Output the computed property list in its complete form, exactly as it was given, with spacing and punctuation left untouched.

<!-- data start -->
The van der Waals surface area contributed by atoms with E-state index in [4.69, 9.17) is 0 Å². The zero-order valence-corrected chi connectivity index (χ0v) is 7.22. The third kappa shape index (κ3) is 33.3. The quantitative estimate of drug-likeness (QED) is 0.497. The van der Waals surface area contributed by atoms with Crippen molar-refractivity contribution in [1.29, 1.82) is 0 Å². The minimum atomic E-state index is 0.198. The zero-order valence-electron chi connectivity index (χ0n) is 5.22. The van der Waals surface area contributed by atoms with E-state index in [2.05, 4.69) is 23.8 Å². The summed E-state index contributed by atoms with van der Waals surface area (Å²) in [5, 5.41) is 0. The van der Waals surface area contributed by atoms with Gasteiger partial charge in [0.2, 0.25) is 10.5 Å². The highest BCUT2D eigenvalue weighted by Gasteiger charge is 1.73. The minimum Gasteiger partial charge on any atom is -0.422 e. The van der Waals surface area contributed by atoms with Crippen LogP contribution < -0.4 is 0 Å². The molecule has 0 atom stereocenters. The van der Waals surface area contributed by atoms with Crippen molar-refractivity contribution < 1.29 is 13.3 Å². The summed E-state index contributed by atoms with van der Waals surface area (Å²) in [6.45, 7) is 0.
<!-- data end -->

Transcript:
The van der Waals surface area contributed by atoms with E-state index in [4.69, 9.17) is 0 Å². The zero-order valence-corrected chi connectivity index (χ0v) is 7.22. The third kappa shape index (κ3) is 33.3. The quantitative estimate of drug-likeness (QED) is 0.497. The van der Waals surface area contributed by atoms with Crippen molar-refractivity contribution in [1.29, 1.82) is 0 Å². The minimum atomic E-state index is 0.198. The zero-order valence-electron chi connectivity index (χ0n) is 5.22. The van der Waals surface area contributed by atoms with E-state index in [2.05, 4.69) is 23.8 Å². The summed E-state index contributed by atoms with van der Waals surface area (Å²) in [5, 5.41) is 0. The van der Waals surface area contributed by atoms with Gasteiger partial charge in [0.2, 0.25) is 10.5 Å². The highest BCUT2D eigenvalue weighted by Gasteiger charge is 1.73. The minimum Gasteiger partial charge on any atom is -0.422 e. The van der Waals surface area contributed by atoms with Crippen LogP contribution < -0.4 is 0 Å². The molecule has 0 atom stereocenters. The van der Waals surface area contributed by atoms with Crippen molar-refractivity contribution < 1.29 is 13.3 Å². The summed E-state index contributed by atoms with van der Waals surface area (Å²) in [6.45, 7) is 0.